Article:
Beethoven’s late piano sonatas burst open known boundaries. Challenge the listener. Demand the pianist to give his all. And open up new horizons to both of them. For there is a very special aura clinging to these works; an aura that one attempts to capture with terms such as esotericism, mysticism, spirituality, or radicalism. For otherwise, words fail us. This recording presents a combination of his Op. 101 and Op. 106, perhaps the boldest giants in Beethoven’s late works for the piano. And at the same time, it is the final release in Mari Kodama’s integral Beethoven cycle, which is now available.
After starting the recordings in 2003, Mari Kodama completed the final piece in 2013. Once again Ms. Kodama meets all expectations in the pursuit of these horizons, and she entirely takes on the challenge with the last instalment of her critically-acclaimed journey through this ever-fascinating cycle. It is then only fair that this feat is celebrated in the form of a collector’s item SACD box set with its larger-than-life surround sound. One can't have too many Beethoven sonata cycles in their library when the performance is this fabulous and the surround sound is just to die for.
Beethoven’s late piano sonatas burst open known boundaries. Challenge the listener. Demand the pianist to give his all. And open up new horizons to both of them. For there is a very special aura clinging to these works; an aura that one attempts to capture with terms such as esotericism, mysticism, spirituality, or radicalism. For otherwise, words fail us.
As Gramophone eloquently phrases it: ‘Never bearing down heavily on the music, Mari Kodama always allows Beethoven his own voice.' Mari Kodama says about this great achievement:
“First of all, I’d like to say that, for me, all 32 are absolute masterpieces. Through their great inner power and connotations of freedom and revolution, the extremely classical early sonatas already embody Beethoven’s character. Beethoven’s piano sonatas are a musical treasure of inestimable value. The more time I spend with them, regardless whether I’m playing them at the piano or reading them away from the piano, the more I discover. The greatest opportunity provided to me by the project was time itself. I had the time to think through my interpretations of a given work several times, so that I was able to view and illuminate it from different standpoints. The most exciting part was always when I considered the relationship between the works already recorded and those yet to be recorded.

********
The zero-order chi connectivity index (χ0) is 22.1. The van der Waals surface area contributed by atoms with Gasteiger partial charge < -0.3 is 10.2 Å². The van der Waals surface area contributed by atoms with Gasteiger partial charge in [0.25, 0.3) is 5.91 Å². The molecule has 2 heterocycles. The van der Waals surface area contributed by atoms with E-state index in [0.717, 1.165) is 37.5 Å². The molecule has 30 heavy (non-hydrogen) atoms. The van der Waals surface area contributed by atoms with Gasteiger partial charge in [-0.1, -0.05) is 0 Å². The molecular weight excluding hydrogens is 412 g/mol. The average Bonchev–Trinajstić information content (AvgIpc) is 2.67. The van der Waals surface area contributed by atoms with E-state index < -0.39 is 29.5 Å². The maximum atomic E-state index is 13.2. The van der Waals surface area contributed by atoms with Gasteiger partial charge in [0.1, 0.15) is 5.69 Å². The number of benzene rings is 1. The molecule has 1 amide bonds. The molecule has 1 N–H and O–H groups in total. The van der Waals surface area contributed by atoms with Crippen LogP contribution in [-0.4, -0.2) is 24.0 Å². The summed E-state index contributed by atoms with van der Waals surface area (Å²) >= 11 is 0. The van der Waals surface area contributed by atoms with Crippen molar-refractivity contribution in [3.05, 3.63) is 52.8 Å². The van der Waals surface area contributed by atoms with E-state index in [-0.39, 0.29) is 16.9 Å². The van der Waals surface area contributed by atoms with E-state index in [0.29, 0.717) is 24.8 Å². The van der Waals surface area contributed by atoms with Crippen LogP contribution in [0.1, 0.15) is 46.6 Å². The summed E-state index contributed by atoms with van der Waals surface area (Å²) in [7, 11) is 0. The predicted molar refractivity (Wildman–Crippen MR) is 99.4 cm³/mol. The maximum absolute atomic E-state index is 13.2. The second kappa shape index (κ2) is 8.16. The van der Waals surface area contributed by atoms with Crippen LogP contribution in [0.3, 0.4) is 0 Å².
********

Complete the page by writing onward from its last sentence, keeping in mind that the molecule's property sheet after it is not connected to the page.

“Immersing myself so deeply in Beethoven’s artistic world allowed me to realise what a visionary and how modern a thinker he truly was. Beethoven is often portrayed as a rigorous and strict composer who never smiled. But he was in fact a great exponent of humanity and justice. His music overflows with strength, spaciousness, warmth and humanity, without ever sacrificing the most exquisite whit and humour! Beethoven’s art is always with me. And that is a true gift.”
Beethoven Piano Sonatas - Mari Kodama plays the Beethoven Piano Sonatas
Interview with Mari Kodama - Mari Kodama talks about the recordings of Beethoven Piano Sonatas
Take a look at some of the glowing recent press coverage by some of the world's best known publications featuring PENTATONE's Beethoven Piano Sonatas edition.
"There seems to be a broad divergence of opinion with regard to Beethoven sonata interpretation, and a handful of pundits out there seem to be of the opinion that Ms. Kodama doesn’t inflict enough of her own character into her readings here. Here’s my opinion: hogwash! Mari Kodama obviously knows her Beethoven, and her readings are filled with superb technique and tons of emotion."
"Among the many qualities of this interpretation, two stand out in particular: first, the tempi, the importance of which is never denied. At first, some strike the ear, more accustomed to an automatic reaction that is almost a caricature – but none cast her particular approach into doubt. Mari Kodama’s sincerity of choice ends by convincing us. Second, the pianist never avoids harsh sounds – these ‘imperfections’ of detail that are completely Beethovian – nor does she look to exaggerate them: the colours she obtains recall as much Haydn (the simple expressiveness of Opus 26) as Stravinsky (the attacks in the ‘Hammerklavier”). Mari Kodama does not enclose Beethoven in an “Épinal” romanticism, but lets his music, this prodigy of history, slide into timelessness."
“Kodama is widely experienced and her performances of sonatas she calls ‘lyrical islands’ are graceful, fluent and musically transparent. Everything proceeds in a faultless flow of sound and in this sense her credentials are impeccable. Never bearing down heavily on the music, she always allows Beethoven his own voice.”
"With an air of authority yet a delicate touch, Kodama plays with passion and fire. Despite the similarities between the Sanata in G and the Sonata in E flat, Kodama offers clean and concise readings played with the air of a great artist. (…) Please do check out these releases. The playing is truly excellent and the sound is absolutely to die for.”